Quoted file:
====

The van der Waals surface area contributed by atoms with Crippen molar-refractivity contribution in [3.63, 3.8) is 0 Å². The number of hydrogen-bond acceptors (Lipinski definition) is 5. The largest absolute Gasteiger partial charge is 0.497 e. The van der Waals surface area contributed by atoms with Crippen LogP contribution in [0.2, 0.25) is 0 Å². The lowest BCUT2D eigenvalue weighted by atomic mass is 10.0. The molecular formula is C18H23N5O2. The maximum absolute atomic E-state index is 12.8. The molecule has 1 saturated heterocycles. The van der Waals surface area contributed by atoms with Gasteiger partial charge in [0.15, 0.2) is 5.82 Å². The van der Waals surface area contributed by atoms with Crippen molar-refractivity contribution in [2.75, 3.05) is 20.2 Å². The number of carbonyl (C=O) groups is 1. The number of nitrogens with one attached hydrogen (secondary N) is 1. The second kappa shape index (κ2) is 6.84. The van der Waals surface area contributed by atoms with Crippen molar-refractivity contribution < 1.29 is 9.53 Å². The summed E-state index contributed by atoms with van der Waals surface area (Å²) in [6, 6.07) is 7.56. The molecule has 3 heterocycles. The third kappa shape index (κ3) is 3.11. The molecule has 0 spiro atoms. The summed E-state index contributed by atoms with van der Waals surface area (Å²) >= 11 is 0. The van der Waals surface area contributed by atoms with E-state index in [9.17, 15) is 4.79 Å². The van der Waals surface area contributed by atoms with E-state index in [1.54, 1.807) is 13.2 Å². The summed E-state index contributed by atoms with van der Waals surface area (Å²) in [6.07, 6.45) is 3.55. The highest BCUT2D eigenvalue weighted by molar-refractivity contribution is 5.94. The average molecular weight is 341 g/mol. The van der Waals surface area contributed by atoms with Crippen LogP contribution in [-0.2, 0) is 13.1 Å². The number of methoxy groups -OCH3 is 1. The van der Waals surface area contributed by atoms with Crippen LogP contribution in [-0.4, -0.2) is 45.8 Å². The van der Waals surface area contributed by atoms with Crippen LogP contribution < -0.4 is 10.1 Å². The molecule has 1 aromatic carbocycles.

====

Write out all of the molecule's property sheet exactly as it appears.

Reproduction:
The van der Waals surface area contributed by atoms with Crippen molar-refractivity contribution in [3.63, 3.8) is 0 Å². The number of hydrogen-bond acceptors (Lipinski definition) is 5. The largest absolute Gasteiger partial charge is 0.497 e. The van der Waals surface area contributed by atoms with Crippen LogP contribution in [0.2, 0.25) is 0 Å². The lowest BCUT2D eigenvalue weighted by atomic mass is 10.0. The molecular formula is C18H23N5O2. The maximum absolute atomic E-state index is 12.8. The molecule has 1 saturated heterocycles. The van der Waals surface area contributed by atoms with Gasteiger partial charge in [0.15, 0.2) is 5.82 Å². The van der Waals surface area contributed by atoms with Crippen molar-refractivity contribution in [2.75, 3.05) is 20.2 Å². The number of carbonyl (C=O) groups is 1. The number of nitrogens with one attached hydrogen (secondary N) is 1. The second kappa shape index (κ2) is 6.84. The van der Waals surface area contributed by atoms with Crippen molar-refractivity contribution < 1.29 is 9.53 Å². The summed E-state index contributed by atoms with van der Waals surface area (Å²) in [6, 6.07) is 7.56. The molecule has 3 heterocycles. The third kappa shape index (κ3) is 3.11. The molecule has 0 spiro atoms. The summed E-state index contributed by atoms with van der Waals surface area (Å²) >= 11 is 0. The van der Waals surface area contributed by atoms with E-state index in [9.17, 15) is 4.79 Å². The van der Waals surface area contributed by atoms with E-state index in [1.54, 1.807) is 13.2 Å². The summed E-state index contributed by atoms with van der Waals surface area (Å²) in [6.07, 6.45) is 3.55. The highest BCUT2D eigenvalue weighted by molar-refractivity contribution is 5.94. The average molecular weight is 341 g/mol. The van der Waals surface area contributed by atoms with Crippen LogP contribution in [-0.2, 0) is 13.1 Å². The number of methoxy groups -OCH3 is 1. The van der Waals surface area contributed by atoms with Crippen LogP contribution in [-0.4, -0.2) is 45.8 Å². The van der Waals surface area contributed by atoms with Crippen LogP contribution < -0.4 is 10.1 Å². The molecule has 1 aromatic carbocycles.